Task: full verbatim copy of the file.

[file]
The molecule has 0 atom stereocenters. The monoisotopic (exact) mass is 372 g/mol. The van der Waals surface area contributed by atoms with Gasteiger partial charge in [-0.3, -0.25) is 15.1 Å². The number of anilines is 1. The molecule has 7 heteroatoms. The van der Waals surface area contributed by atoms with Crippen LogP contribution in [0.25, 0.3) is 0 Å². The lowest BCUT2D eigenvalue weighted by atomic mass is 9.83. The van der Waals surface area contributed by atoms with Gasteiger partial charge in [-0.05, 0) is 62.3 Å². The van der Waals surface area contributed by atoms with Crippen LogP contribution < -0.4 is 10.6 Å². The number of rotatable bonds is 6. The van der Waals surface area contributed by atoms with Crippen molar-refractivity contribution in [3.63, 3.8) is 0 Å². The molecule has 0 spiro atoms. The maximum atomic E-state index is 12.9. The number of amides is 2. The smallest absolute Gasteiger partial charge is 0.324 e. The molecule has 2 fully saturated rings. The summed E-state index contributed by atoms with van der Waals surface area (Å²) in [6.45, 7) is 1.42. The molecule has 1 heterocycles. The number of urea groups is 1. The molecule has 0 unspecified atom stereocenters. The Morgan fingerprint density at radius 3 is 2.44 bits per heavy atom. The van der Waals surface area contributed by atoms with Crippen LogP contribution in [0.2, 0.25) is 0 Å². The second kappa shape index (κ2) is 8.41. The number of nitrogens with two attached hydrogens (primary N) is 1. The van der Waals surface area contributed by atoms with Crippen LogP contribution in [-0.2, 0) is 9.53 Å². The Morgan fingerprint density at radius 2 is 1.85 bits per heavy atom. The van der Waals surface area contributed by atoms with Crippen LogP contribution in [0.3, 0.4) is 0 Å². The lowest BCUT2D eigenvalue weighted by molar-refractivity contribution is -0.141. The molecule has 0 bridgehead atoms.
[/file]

The molecule has 0 atom stereocenters. The monoisotopic (exact) mass is 372 g/mol. The van der Waals surface area contributed by atoms with Gasteiger partial charge in [-0.3, -0.25) is 15.1 Å². The number of anilines is 1. The molecule has 7 heteroatoms. The van der Waals surface area contributed by atoms with Crippen LogP contribution in [0.25, 0.3) is 0 Å². The lowest BCUT2D eigenvalue weighted by atomic mass is 9.83. The van der Waals surface area contributed by atoms with Gasteiger partial charge in [-0.05, 0) is 62.3 Å². The van der Waals surface area contributed by atoms with Crippen LogP contribution < -0.4 is 10.6 Å². The number of rotatable bonds is 6. The van der Waals surface area contributed by atoms with Crippen molar-refractivity contribution in [3.63, 3.8) is 0 Å². The molecule has 0 spiro atoms. The maximum atomic E-state index is 12.9. The number of amides is 2. The smallest absolute Gasteiger partial charge is 0.324 e. The molecule has 2 fully saturated rings. The summed E-state index contributed by atoms with van der Waals surface area (Å²) in [6.45, 7) is 1.42. The molecule has 1 heterocycles. The number of urea groups is 1. The molecule has 0 unspecified atom stereocenters. The Morgan fingerprint density at radius 3 is 2.44 bits per heavy atom. The van der Waals surface area contributed by atoms with Crippen LogP contribution in [0.2, 0.25) is 0 Å². The second kappa shape index (κ2) is 8.41. The number of nitrogens with two attached hydrogens (primary N) is 1. The van der Waals surface area contributed by atoms with Crippen LogP contribution in [-0.2, 0) is 9.53 Å². The Morgan fingerprint density at radius 2 is 1.85 bits per heavy atom. The van der Waals surface area contributed by atoms with Crippen LogP contribution in [0.3, 0.4) is 0 Å². The lowest BCUT2D eigenvalue weighted by molar-refractivity contribution is -0.141. The molecule has 0 bridgehead atoms.